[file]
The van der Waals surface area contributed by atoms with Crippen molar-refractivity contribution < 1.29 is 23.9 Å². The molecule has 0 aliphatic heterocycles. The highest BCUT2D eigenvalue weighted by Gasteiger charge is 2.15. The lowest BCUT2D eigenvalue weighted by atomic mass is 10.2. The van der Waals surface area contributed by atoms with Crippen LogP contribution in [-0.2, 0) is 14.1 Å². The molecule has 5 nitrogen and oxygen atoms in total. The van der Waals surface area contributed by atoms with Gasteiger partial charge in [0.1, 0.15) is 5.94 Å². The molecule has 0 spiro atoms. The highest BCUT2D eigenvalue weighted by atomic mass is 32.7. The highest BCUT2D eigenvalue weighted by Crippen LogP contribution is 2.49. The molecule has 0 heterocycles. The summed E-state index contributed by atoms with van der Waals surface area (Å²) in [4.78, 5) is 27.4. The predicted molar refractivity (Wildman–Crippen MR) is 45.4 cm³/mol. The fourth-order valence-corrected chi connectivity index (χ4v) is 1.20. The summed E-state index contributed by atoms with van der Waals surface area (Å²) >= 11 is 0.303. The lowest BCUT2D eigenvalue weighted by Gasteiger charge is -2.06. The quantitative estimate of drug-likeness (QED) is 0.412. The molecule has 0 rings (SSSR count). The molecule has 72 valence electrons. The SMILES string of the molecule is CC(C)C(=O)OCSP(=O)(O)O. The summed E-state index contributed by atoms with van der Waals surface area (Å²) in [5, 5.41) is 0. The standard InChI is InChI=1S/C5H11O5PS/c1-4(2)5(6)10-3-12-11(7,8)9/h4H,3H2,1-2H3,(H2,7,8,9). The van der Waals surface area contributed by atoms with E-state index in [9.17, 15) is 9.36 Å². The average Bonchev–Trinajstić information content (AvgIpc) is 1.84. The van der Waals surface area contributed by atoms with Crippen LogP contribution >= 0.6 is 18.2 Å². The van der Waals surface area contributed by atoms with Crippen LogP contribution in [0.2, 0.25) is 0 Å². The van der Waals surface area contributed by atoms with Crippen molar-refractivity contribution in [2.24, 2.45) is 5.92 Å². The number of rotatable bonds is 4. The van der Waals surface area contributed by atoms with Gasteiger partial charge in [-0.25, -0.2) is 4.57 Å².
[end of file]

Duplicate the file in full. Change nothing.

The van der Waals surface area contributed by atoms with Crippen molar-refractivity contribution < 1.29 is 23.9 Å². The molecule has 0 aliphatic heterocycles. The highest BCUT2D eigenvalue weighted by Gasteiger charge is 2.15. The lowest BCUT2D eigenvalue weighted by atomic mass is 10.2. The van der Waals surface area contributed by atoms with Crippen LogP contribution in [-0.2, 0) is 14.1 Å². The molecule has 5 nitrogen and oxygen atoms in total. The van der Waals surface area contributed by atoms with Gasteiger partial charge in [0.1, 0.15) is 5.94 Å². The molecule has 0 spiro atoms. The highest BCUT2D eigenvalue weighted by atomic mass is 32.7. The highest BCUT2D eigenvalue weighted by Crippen LogP contribution is 2.49. The molecule has 0 heterocycles. The summed E-state index contributed by atoms with van der Waals surface area (Å²) in [4.78, 5) is 27.4. The predicted molar refractivity (Wildman–Crippen MR) is 45.4 cm³/mol. The fourth-order valence-corrected chi connectivity index (χ4v) is 1.20. The summed E-state index contributed by atoms with van der Waals surface area (Å²) >= 11 is 0.303. The lowest BCUT2D eigenvalue weighted by Gasteiger charge is -2.06. The quantitative estimate of drug-likeness (QED) is 0.412. The molecule has 0 rings (SSSR count). The molecule has 72 valence electrons. The SMILES string of the molecule is CC(C)C(=O)OCSP(=O)(O)O. The summed E-state index contributed by atoms with van der Waals surface area (Å²) in [5, 5.41) is 0. The standard InChI is InChI=1S/C5H11O5PS/c1-4(2)5(6)10-3-12-11(7,8)9/h4H,3H2,1-2H3,(H2,7,8,9). The van der Waals surface area contributed by atoms with E-state index in [9.17, 15) is 9.36 Å². The average Bonchev–Trinajstić information content (AvgIpc) is 1.84. The van der Waals surface area contributed by atoms with Crippen LogP contribution >= 0.6 is 18.2 Å². The van der Waals surface area contributed by atoms with Crippen LogP contribution in [0.2, 0.25) is 0 Å². The van der Waals surface area contributed by atoms with Crippen molar-refractivity contribution in [2.24, 2.45) is 5.92 Å². The number of rotatable bonds is 4. The van der Waals surface area contributed by atoms with Gasteiger partial charge in [-0.25, -0.2) is 4.57 Å².